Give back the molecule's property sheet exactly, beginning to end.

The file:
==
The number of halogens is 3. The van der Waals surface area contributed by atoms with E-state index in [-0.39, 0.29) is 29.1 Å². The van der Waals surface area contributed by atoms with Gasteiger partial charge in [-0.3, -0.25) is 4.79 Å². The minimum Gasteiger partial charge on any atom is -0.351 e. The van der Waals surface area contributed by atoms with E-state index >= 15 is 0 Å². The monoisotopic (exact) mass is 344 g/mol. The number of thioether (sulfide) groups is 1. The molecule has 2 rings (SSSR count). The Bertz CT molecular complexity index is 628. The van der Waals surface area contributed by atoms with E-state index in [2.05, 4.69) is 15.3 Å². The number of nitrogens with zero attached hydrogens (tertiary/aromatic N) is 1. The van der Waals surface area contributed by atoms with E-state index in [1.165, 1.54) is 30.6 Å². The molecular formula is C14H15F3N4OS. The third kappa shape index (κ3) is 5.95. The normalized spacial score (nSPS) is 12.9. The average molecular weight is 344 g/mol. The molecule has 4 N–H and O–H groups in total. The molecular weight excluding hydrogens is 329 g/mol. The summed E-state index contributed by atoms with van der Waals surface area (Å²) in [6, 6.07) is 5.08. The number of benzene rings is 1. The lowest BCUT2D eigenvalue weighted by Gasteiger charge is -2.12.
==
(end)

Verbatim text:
The number of halogens is 3. The van der Waals surface area contributed by atoms with E-state index in [-0.39, 0.29) is 29.1 Å². The van der Waals surface area contributed by atoms with Gasteiger partial charge in [-0.3, -0.25) is 4.79 Å². The minimum Gasteiger partial charge on any atom is -0.351 e. The van der Waals surface area contributed by atoms with E-state index >= 15 is 0 Å². The monoisotopic (exact) mass is 344 g/mol. The number of thioether (sulfide) groups is 1. The molecule has 2 rings (SSSR count). The Bertz CT molecular complexity index is 628. The van der Waals surface area contributed by atoms with E-state index in [2.05, 4.69) is 15.3 Å². The number of nitrogens with zero attached hydrogens (tertiary/aromatic N) is 1. The van der Waals surface area contributed by atoms with E-state index in [1.165, 1.54) is 30.6 Å². The molecular formula is C14H15F3N4OS. The third kappa shape index (κ3) is 5.95. The normalized spacial score (nSPS) is 12.9. The average molecular weight is 344 g/mol. The molecule has 4 N–H and O–H groups in total. The molecular weight excluding hydrogens is 329 g/mol. The summed E-state index contributed by atoms with van der Waals surface area (Å²) in [6, 6.07) is 5.08. The number of benzene rings is 1. The lowest BCUT2D eigenvalue weighted by Gasteiger charge is -2.12.